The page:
• Strategy 2: Integrating HCSA with landscape and jurisdictional approaches and independent smallholder/farmer support initiatives that present the greatest impact potential.
  • Strategy 3: Advocating and facilitating the connection of active and prospective HCSA Toolkit users (supply chain actors: growers, smallholders, mills, commodity users etc.) to technical partners with comprehensive HCS-HCV (High Conservation Value) and community rights mapping capabilities.

In pursuit of these three strategies, HCSA will evolve into a centre of excellence for halting tropical deforestation supported by a significant scaling up of the HCSA Secretariat’s technical, outreach, and awareness building capabilities.  This will be done in conjunction with HCSA technology, revenue, and member benefit enhancements amongst other advancements.

In addition to the 2025 goal of achieving 5 million hectares of forest conservation through scaling up the use of the HCS Approach methodologies, the SBP contains ten-core metrics linked to financial, organisation, HCSA Toolkit users, and Toolkit impacts/performance targets that will be used to also track and report the success of the implementation of the SBP.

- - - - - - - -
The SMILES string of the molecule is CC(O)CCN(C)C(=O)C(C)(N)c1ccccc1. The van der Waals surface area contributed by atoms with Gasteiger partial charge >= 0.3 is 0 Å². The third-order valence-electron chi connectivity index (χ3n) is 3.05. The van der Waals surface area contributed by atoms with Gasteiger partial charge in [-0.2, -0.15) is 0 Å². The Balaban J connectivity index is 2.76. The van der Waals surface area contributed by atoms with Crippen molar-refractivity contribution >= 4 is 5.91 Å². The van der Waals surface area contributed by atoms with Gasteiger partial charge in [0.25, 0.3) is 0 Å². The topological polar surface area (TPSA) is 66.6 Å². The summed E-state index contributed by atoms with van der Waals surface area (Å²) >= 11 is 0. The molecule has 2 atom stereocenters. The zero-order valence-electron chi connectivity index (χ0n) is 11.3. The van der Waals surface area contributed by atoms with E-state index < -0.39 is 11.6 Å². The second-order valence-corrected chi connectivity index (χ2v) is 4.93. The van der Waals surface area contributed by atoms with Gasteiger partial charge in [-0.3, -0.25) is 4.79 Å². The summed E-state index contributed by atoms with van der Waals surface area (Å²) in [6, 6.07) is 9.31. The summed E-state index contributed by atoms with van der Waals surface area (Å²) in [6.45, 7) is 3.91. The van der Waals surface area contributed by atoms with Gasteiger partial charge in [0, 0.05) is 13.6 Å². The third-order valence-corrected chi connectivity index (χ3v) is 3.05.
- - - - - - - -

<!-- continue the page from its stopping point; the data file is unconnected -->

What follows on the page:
The 2021 – 2025 Strategic Business Plan, and the ambitious growth targets detailed within it, was developed based on input from a performance assessment of the HCSA conducted in 2020, and feedback provided by HCSA Steering Group members, secretariat staff, and external stakeholders at each stage of the development process.  HCSA’s SBP ambition is aligned with the critical need for urgent and accelerated action to end commodity-driven deforestation and achieve tropical forest conservation.  The implementation of the plan will further position the High Carbon Stock Approach as a credible multi-stakeholder initiative with a leading role in driving forward nature-based solutions to mitigate climate change, conserve biodiversity and advance actions in cooperation with indigenous peoples and local communities to uphold their rights and livelihoods.

HCSA Steering Group Statement on Valid HCSA and HCV-HCSA Assessments

The HCSA has an established HCSA Quality Review Process for stand-alone HCSA assessments, in addition to quality assurance processes undertaken by the High Conservation Value Network (HCVN) ALS system for HCV-HCSA Assessments, to ensure assessments are credible and transparent. [1]

The HCSA Toolkit is open access but requires companies to register planned HCSA assessments and work with Registered HCS Approach Practitioners and HCVN ALS Licensed Assessors to undertake and submit the assessment(s) for independent review. [2] These requirements are in place to ensure quality of assessments is in accordance with the HCSA Toolkit and/or HCV-HCSA Assessment Manual. These quality assurance processes also assist in ensuring that any claims made by land managers are supported by published registrations and results of the quality review processes.